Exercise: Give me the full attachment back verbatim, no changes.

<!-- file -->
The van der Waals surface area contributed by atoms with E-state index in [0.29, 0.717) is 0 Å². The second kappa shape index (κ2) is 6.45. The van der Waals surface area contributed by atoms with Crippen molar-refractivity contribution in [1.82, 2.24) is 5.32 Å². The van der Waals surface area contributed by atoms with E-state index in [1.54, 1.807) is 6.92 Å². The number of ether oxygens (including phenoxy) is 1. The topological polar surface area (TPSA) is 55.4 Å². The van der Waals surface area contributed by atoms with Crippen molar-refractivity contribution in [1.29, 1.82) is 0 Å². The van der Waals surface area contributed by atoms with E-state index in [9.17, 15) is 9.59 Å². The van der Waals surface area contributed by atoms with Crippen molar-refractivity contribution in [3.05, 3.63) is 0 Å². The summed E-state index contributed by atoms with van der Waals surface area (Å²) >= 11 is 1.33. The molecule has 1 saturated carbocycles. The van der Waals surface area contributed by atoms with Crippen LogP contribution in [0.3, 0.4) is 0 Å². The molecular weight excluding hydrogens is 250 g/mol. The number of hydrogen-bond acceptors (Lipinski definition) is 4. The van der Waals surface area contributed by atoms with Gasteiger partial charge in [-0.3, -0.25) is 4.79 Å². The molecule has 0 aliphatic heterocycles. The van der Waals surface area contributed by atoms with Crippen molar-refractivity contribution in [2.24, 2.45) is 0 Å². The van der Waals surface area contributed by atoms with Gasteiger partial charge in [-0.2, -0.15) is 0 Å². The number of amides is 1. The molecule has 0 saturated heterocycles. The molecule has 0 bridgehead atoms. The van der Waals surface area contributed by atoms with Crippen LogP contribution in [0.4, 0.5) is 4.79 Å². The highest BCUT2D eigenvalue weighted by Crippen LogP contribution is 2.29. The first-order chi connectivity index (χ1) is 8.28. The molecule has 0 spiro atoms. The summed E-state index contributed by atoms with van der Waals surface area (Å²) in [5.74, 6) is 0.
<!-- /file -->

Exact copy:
The van der Waals surface area contributed by atoms with E-state index in [0.29, 0.717) is 0 Å². The second kappa shape index (κ2) is 6.45. The van der Waals surface area contributed by atoms with Crippen molar-refractivity contribution in [1.82, 2.24) is 5.32 Å². The van der Waals surface area contributed by atoms with E-state index in [1.54, 1.807) is 6.92 Å². The number of ether oxygens (including phenoxy) is 1. The topological polar surface area (TPSA) is 55.4 Å². The van der Waals surface area contributed by atoms with Crippen molar-refractivity contribution in [1.29, 1.82) is 0 Å². The van der Waals surface area contributed by atoms with E-state index in [9.17, 15) is 9.59 Å². The van der Waals surface area contributed by atoms with Crippen molar-refractivity contribution in [3.05, 3.63) is 0 Å². The summed E-state index contributed by atoms with van der Waals surface area (Å²) >= 11 is 1.33. The molecule has 1 saturated carbocycles. The van der Waals surface area contributed by atoms with Crippen LogP contribution in [0.3, 0.4) is 0 Å². The molecular weight excluding hydrogens is 250 g/mol. The number of hydrogen-bond acceptors (Lipinski definition) is 4. The van der Waals surface area contributed by atoms with Gasteiger partial charge in [-0.3, -0.25) is 4.79 Å². The molecule has 0 aliphatic heterocycles. The van der Waals surface area contributed by atoms with Crippen molar-refractivity contribution in [2.24, 2.45) is 0 Å². The van der Waals surface area contributed by atoms with Gasteiger partial charge in [-0.2, -0.15) is 0 Å². The number of amides is 1. The molecule has 0 saturated heterocycles. The molecule has 0 bridgehead atoms. The van der Waals surface area contributed by atoms with Crippen LogP contribution in [0.4, 0.5) is 4.79 Å². The highest BCUT2D eigenvalue weighted by Crippen LogP contribution is 2.29. The first-order chi connectivity index (χ1) is 8.28. The molecule has 0 spiro atoms. The summed E-state index contributed by atoms with van der Waals surface area (Å²) in [5.74, 6) is 0.